by Joseph Gideon Cundangan

Re: LETTER OF MRS. MA. CRISTINA ROCO CORONA REQUESTING GRANT OF RETIREMENT, AM No. 20-07-10-SC, 2021-01-12

Facts:

Renato Coronado Corona became the Chief Justice of the Philippines on May 12, 2010 after an eight-year stint as Associate Justice in the High Court. He occupied the judicial apex very momentarily: a year after his appointment as Chief Justice, Articles of Impeachment were filed against him and he was eventually indicted by the House of Representatives under Section 2, Article VI of the 1987 Constitution[3] on the alleged grounds of betrayal of public trust, culpable violation of the Constitution, and graft and corruption.

After a heavily-publicized trial, the Senate declared Chief Justice Corona unfit to hold such a lofty position and removed him from his office due mainly to his act of non-declaration of his Statement of Assets, Liabilities, and Net Worth (SALN). The Senate, sitting as an impeachment court, so declared in its final judgment on May 29, 2012

No objection or a motion for reconsideration was interposed against the judgment of the Senate. Having been dishonorably stripped of his public office and having undergone a most difficult and stressful trial, the Chief Justice's health quickly deteriorated culminating to his death on April 29, 2016. The separate criminal charges for graft and corruption then pending before the Sandiganbayan, as well as the tax evasion and forfeiture cases, were all necessarily dismissed in view of the Chief Justice's demise.

The widow of the Chief Justice, Mrs. Corona, now pleads for judicial benevolence.

In a letter dated July 13, 2020 now docketed as A.M. No. 20-07-10-SC, Mrs. Corona asserts, albeit unseeking of its reversal, that the Senate judgment removing the Chief Justice from office should be voided for insufficiency of evidence and noncompliance with Section 14, Article VIII of the Constitution.

She believes that the late Chief Justice is entitled to these benefits, having toiled for more than 20 years in public service until he was unseated at age 63. She also cites the previous acts of judicial benevolence accorded to a number of Supreme Court magistrates and implores for a similar treatment.Mrs. Corona further claims that her prayer for monetary reliefs have already been impliedly granted in view of the issuance of clearances by the section heads of the Supreme Court's administrative arm and her receipt of her husband's monetized accrued leave credits, all in accordance with the Court's September 3, 2019 Resolution in A.M. No. 19-09-02-SC.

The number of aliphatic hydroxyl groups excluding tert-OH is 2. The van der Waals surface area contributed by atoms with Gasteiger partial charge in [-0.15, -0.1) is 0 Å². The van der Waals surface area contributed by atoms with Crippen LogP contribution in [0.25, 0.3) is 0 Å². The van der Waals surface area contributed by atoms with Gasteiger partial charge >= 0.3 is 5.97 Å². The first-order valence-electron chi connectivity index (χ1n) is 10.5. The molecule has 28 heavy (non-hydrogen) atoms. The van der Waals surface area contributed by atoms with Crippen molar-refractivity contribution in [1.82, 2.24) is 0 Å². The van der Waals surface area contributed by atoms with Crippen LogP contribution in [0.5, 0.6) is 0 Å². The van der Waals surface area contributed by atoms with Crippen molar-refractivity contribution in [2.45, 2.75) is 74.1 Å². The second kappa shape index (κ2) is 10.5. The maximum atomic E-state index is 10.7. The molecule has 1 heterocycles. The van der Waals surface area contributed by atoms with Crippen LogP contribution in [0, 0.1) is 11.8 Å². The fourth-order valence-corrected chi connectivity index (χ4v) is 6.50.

The OCAt posits that the late Chief Justice failed to qualify under RA 9946, or An Act Granting Additional Retirement, Survivorship, and Other Benefits to Members of the Judiciary, Amending for the Purpose Republic Act No. 910, as Amended, Providing Funds Therefor and for Other Purposes. The initiatory sentence of Section 1 thereof was of alleged relevance to the case at hand:

Issues:

Ripe

Ripe

Ripe for judicial determination is the question of whether retirement benefits, other gratuities, and survivorship pension should be accorded to Mrs. Corona as the spouse of the late Chief Justice Corona despite the latter's ouster by impea

Ripe for judicial determination is the question of whether retirement benefits, other gratuities, and survivorship pension should be accorded to Mrs. Corona as the spouse of the late Chief Justice Corona despite the latter's ouster by impeachment.

Ripe for judicial determination is the question of whether retirement benefits, other gratuities, and survivorship pension should be accorded to Mrs. Corona as the spouse of the late Chief Justice Corona despite the latter's ouster by impeachment.

Ruling:

The Court grants the plea of Chief Justice Corona's widow.

The Court deems Chief Justice Corona to have been involuntarily retired from public service due to the peculiar circumstances surrounding his removal by impeachment, without forfeiture of his retirement benefits and other allowances.

The OCAt posits that the late Chief Justice failed to qualify under RA 9946, or An Act Granting Additional Retirement, Survivorship, and Other Benefits to Members of the Judiciary, Amending for the Purpose Republic Act No. 910, as Amended, Providing Funds Therefor and for Other Purposes. The initiatory sentence of Section 1 thereof was of alleged relevance to the case at hand

The OCAt mistakenly focused on the preliminary wordings of Section 1, RA 9964. The former Chief Justice can never be deemed to have retired at the age of 70, nor can he be considered as resigned by reason of any permanent disability, as his separation from service was not in any way effected through resignation. What has the most proximate application to the case of former Chief Justice Corona is the proviso immediately succeeding the sentence quoted and relied upon by the OCAt

Chief Justice Renato C. Corona is hereby DECLARED entitled to retirement benefits and other allowances under Republic Act No. 9946 equivalent to a five-year lump sum of the salary and other allowances he was receiving at the time of his removal by impeachment on May 29, 2012. The claim of survivorship benefits of Ma. Cristina Roco Corona is hereby GRANTED reckoned from the lapse of the five-year period on the lump sum. All benefits granted herein are ordered immediately RELEASED to his widow and beneficiary, Ma. Cristina Roco Corona, subject to usual clearances.

Principles:

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